12. My understanding is that OPM is trying to move full steam ahead on pay but they’re having to drag DOI/USFS kicking and screaming. They’re also finding the reclassification difficult as the bureaucrats making the decisions game no clue what we do other than “put the wet stuff on the hot stuff”.

  13. The $ don’t match the words. Their budget pays an average of 12% less per FTE in FY 23 compared to FY 20.
    From one who has worked in D.C. and an outside observer it seems that they believe they can have firefighting on the cheap. Do more with less has never been a successful long term strategy.

  14. I’ve reviewed budgets for many many years and one of the things that the budget shows us is where the government puts its priorities. To be blunt, this budget tells me that the FS is not putting its employees first. They really could careless that you are homeless or that you are struggling to pay your mortgage or that you can’t afford food or you can’t afford to go to the doctor or pay for medicine and don’t even get me started on saving for retirement. They are telling us they are not planning for the future. They do not care if you are successful. They don’t even seem to care if you live or die. WAKE UP FS! People are leaving your agency. They are leaving because pay is pi$$ poor; moral is down because people are treated like $hit; and people only care about themselves. This budget is not sustainable. This budget doesn’t seem to take into account more people, more fires, inflation, step raises, settlements…its missing a lot!!! You will have to for back for more money. Which is exactly what they said in the last hearing. What? Are you going to come back and ask is for more money? I’m sorry FS, but it looks like your ship is sinking and the only smart thing to do is leave while you still can.

  15. All of the funding, added air resources, and new positions are missing the most important thing in the fire world. I’m talking about experience. Who will be on the ground to apply these resources in a safe efficient manner? Who is going to train this massive amount of new employees(that may or may not get hired)? Where is the infrastructure to support all of these new resources? The experience is gone, the infrastructure isn’t there, the people that have created this problem will not be held accountable. We are 10-20 years away from having adequate experience AND numbers.

    The simple fact is that the people that steer and direct these agencies have no desire to deal with building and managing these “growing” fire programs, nor maintain the current programs they have in place. It is displayed in the hiring process how little they care for the people who perform this work. Months waiting for any inkling of an offer, months waiting to start, scraping by waiting and wondering. It can be fixed. They simply do not care.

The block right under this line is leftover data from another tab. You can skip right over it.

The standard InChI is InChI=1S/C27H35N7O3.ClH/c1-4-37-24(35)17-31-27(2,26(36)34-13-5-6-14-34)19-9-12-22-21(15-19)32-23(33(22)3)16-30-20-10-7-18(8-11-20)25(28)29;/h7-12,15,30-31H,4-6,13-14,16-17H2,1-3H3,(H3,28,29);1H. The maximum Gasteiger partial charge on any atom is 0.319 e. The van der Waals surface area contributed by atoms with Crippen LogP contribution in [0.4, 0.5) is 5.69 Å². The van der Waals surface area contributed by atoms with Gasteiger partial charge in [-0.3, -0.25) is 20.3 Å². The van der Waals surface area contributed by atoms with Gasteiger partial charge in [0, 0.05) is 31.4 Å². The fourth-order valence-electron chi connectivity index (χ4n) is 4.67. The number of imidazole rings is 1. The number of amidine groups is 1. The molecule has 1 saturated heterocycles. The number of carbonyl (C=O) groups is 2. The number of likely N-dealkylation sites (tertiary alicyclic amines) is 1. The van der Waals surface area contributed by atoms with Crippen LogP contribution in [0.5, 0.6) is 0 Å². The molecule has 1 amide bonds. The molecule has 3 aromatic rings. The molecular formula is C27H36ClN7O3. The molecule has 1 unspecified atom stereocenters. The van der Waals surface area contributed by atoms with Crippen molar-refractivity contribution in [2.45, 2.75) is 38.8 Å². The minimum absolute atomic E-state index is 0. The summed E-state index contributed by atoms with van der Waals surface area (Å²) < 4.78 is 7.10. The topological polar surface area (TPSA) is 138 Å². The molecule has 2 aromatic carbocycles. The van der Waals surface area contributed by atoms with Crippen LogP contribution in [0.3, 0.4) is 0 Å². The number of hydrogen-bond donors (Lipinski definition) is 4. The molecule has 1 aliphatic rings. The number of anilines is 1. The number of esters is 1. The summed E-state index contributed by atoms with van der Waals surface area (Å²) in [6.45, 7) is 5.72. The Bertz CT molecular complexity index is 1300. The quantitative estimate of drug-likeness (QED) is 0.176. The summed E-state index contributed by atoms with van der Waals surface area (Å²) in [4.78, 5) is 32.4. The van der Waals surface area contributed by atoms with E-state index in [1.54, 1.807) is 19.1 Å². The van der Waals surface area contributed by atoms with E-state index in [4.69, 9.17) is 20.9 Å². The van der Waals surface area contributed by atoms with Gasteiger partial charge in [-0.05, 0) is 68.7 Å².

I believe we will see displayed from many non fire staff making clear that they see it as a threat to the non fire programs and a lot of contempt and jealousy will come from it. The uphill battle continues…warning: many false summits ahead!

  16. Old DRHS,

    It is clear to me that they are blocking the pay raise. I’ve been told by multiple people now that the USFS didn’t understand that the law itself created a new pay authority and they could have implemented almost immediately back in November.

    The USFS/DOI were concerned they would have to ask for a special pay rate and that only goes up to 30%, and they were also concerned that people would lose locality pay if a special pay rate was implemented.

    There are very few firefighters that get locality pay, but lots of managers at the >GS12 level that do. So they prioritized the highest paid people and are delaying the pay raise for the lowest paid firefighters.

    But again, there is no reason to delay anymore. They are now testifying they don’t have a staffing shortage to congressional committees. This undermines any needed reforms.

    So blocking a funded pay raise and gaslighting their workforce seems like the strategy from the USFS Washington Office as far as I can tell.

  17. The USFS is the bureaucratic equivalent of a failed state. It cannot effectively perform it’s fire suppression responsibilities due to a top down lack of strategic coherence (i.e., taking a week to decide whether to IA or “manage” a wildfire), the leadership in Washington is either oblivious or does not care that it is hemorrhaging it’s workforce due to low pay for a poor work environment, and on top of all that, all non-fire resource management is sorely neglected due to lack of budget for anything but fire. It’s probably time the Forest Service gave up it’s protection duties to another agency (ala the Alaska Fire Service, where BLM manages fire protection for all federal lands north of the Alaska Range).

  18. Region 2 just had the opportunity to bump Type 1 WFM supervisors from GS-8 to GS-9 and Assistants from GS-7 to GS-8 with a stroke of a pen and the leadership can’t agree on that! People are leaving in droves, and a lot of things are out of our control is what upper management likes to say. But here you have a chance and you squander it….and we can’t figure out why folks are wanting to leave?

  19. I’m leaving. I started an application for the State Police. I don’t need to post another complaint. I’m making moves to resign. Good luck this summer stay safe out there.